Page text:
When a magnitude 8.5 mega-earthquake struck off the Indonesian island of Sumatra in February 1861, it caused the land to convulse, stirring up a wall of water that crashed on nearby shores and killed thousands of people.
Now, it seems that tragic event was no isolated incident: It actually marked the end of the longest earthquake ever recorded, which crept through the subsurface for a whopping 32 years. Known as a slow-slip event, these kinds of quakes have been known to unfurl over days, months, or years. But the newly described event lasted more than twice as long as the past record-holder, scientists report in Nature Geoscience.
"I wouldn’t have believed that we would find a slow-slip event so long, but here we found it," says study author Emma Hill, a geodesist at Nanyang Technological University's Earth Observatory of Singapore.
The discovery of such a slow-moving earthquake promises to help scientists grasp the surprising variety of ways our restless planet moves—and the deadly potential for these silent events to spark much more potent quakes.
Much like their high-speed cousins, slow-motion earthquakes release energy built up from the shifts of tectonic plates. But instead of unleashing it in a ground-rattling burst, slow quakes sluggishly release strain over time, and so are not hazards on their own. Still, the subtle shifts of the subsurface potentially load strain on adjacent zones along a fault, which could increase the risk of a bigger temblor nearby.
Other areas of Indonesia are already showing cause for concern. The southern island of Enganno is "sinking a little too fast," says Rishav Mallick, first author of the new study and a Ph.D. candidate at Nanyang Technological University in Singapore. While he cautions that the data come from just one location, they hint that a slow-motion quake may already be in progress near the island.
"It's not just one isolated event in the 1800s," Mallick says. "We're seeing this happen right now."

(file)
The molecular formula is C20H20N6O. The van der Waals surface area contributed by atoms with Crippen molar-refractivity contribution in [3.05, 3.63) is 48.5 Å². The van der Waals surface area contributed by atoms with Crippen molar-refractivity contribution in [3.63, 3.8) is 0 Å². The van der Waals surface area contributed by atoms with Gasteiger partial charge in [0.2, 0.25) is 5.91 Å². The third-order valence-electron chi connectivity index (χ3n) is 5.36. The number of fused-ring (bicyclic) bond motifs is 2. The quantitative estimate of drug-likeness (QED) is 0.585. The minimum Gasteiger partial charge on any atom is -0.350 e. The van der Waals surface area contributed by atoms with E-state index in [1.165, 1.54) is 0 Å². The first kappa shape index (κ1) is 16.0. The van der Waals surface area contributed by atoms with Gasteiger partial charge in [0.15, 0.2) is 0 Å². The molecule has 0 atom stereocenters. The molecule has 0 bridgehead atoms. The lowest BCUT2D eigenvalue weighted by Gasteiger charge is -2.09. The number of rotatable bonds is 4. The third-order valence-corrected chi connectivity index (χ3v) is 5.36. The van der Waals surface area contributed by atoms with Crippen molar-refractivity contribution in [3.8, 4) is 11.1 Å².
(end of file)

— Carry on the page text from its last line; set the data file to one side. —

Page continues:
Clues written in coral
The new study relies on an unexpected scribe of Earth's tectonic shifts: coral.
Some types of coral, such as the finger-like Porites, grow outward and upward until they are lingering just below the water's surface. If the water rises, the coral rapidly shoots upward again. If the water drops, the coral exposed to the air dies, while the submerged part continues growing outward. Because these corals bulk up in layers, like trees growing in concentric rings, scientists can use their skeletons to chart relative water level changes over time.
"They basically act like natural tidal gauges," Hill says.
Changes in sea level can come from climate change-driven factors, such as melting glaciers, or from shifts in the height of the landscape. Off Sumatra's western coast, the latter types of changes lay bare a subterranean battle between tectonic plates.
In this zone, the Australian tectonic plate plunges beneath the Sunda plate, but it gets stuck along a zone directly beneath an arc of Indonesian islands. As the plates collide, the descending slab tugs on the land above. This flexes the surface, which pulls the plate's edge lower into the sea, but causes other parts of the plate to rise.
If the strain builds so high that an earthquake rips through the region, the land will abruptly shift, reversing the effect and sending some coastal areas shooting upward. Just such a shift happened after a magnitude 8.7 quake gripped Sumatra in 2005.
"As the reef moved up in the earthquake, the entire ecosystem was left exactly in place," study co-author Aron Meltzner wrote in a blog about his 2005 field experiences while a Ph.D. student at CalTech. Branching corals, sea urchins, shellfish, crabs, and "an occasional unlucky fish" all lay dead or dying, exposed on nearly dry land.
Meltzner, who is now a geologist at Nanyang Technological University in Singapore, returned to study the corals around Sumatra year after year to untangle the many records they hold. In a 2015 study, he and his colleagues documented the sudden shift in land movements leading up to the giant 1861 quake.
Before 1829, the ground near the island of Simeulue sank by about one to two millimeters each year, based on the coral data. But then the rate jumped suddenly, with the land sinking up to 10 millimeters a year until the 1861 temblor ripped through the region. The team initially thought the change was due to a shifting region where two tectonic plates lock together, but they weren't sure of the precise cause.